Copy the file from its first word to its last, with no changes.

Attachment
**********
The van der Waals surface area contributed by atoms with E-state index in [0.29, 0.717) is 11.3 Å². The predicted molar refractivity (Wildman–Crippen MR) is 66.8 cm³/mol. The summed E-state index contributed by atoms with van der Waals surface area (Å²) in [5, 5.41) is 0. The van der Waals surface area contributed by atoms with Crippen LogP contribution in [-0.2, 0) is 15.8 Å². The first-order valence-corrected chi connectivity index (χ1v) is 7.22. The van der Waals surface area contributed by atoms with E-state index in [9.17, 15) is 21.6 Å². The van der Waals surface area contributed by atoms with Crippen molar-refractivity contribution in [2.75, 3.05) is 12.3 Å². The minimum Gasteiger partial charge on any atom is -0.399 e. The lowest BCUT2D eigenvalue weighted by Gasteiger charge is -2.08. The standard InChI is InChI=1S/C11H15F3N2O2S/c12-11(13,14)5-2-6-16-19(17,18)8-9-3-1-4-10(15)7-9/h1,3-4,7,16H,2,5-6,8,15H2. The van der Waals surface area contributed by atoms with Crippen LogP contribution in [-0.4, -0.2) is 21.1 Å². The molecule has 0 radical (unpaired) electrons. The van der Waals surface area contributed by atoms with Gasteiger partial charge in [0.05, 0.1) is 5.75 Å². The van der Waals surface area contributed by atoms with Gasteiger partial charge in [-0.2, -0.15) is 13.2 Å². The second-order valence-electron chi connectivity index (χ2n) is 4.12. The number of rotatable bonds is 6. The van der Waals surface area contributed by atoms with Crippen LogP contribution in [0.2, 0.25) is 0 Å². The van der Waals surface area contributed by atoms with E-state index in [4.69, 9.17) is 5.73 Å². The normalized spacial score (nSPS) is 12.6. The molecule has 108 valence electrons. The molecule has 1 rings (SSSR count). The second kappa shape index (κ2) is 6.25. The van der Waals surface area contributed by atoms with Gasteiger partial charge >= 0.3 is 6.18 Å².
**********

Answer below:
The van der Waals surface area contributed by atoms with E-state index in [0.29, 0.717) is 11.3 Å². The predicted molar refractivity (Wildman–Crippen MR) is 66.8 cm³/mol. The summed E-state index contributed by atoms with van der Waals surface area (Å²) in [5, 5.41) is 0. The van der Waals surface area contributed by atoms with Crippen LogP contribution in [-0.2, 0) is 15.8 Å². The first-order valence-corrected chi connectivity index (χ1v) is 7.22. The van der Waals surface area contributed by atoms with E-state index in [9.17, 15) is 21.6 Å². The van der Waals surface area contributed by atoms with Crippen molar-refractivity contribution in [2.75, 3.05) is 12.3 Å². The minimum Gasteiger partial charge on any atom is -0.399 e. The lowest BCUT2D eigenvalue weighted by Gasteiger charge is -2.08. The standard InChI is InChI=1S/C11H15F3N2O2S/c12-11(13,14)5-2-6-16-19(17,18)8-9-3-1-4-10(15)7-9/h1,3-4,7,16H,2,5-6,8,15H2. The van der Waals surface area contributed by atoms with Crippen LogP contribution in [-0.4, -0.2) is 21.1 Å². The molecule has 0 radical (unpaired) electrons. The van der Waals surface area contributed by atoms with Gasteiger partial charge in [0.05, 0.1) is 5.75 Å². The van der Waals surface area contributed by atoms with Gasteiger partial charge in [-0.2, -0.15) is 13.2 Å². The second-order valence-electron chi connectivity index (χ2n) is 4.12. The number of rotatable bonds is 6. The van der Waals surface area contributed by atoms with Crippen LogP contribution in [0.2, 0.25) is 0 Å². The van der Waals surface area contributed by atoms with E-state index in [4.69, 9.17) is 5.73 Å². The normalized spacial score (nSPS) is 12.6. The molecule has 108 valence electrons. The molecule has 1 rings (SSSR count). The second kappa shape index (κ2) is 6.25. The van der Waals surface area contributed by atoms with Gasteiger partial charge >= 0.3 is 6.18 Å².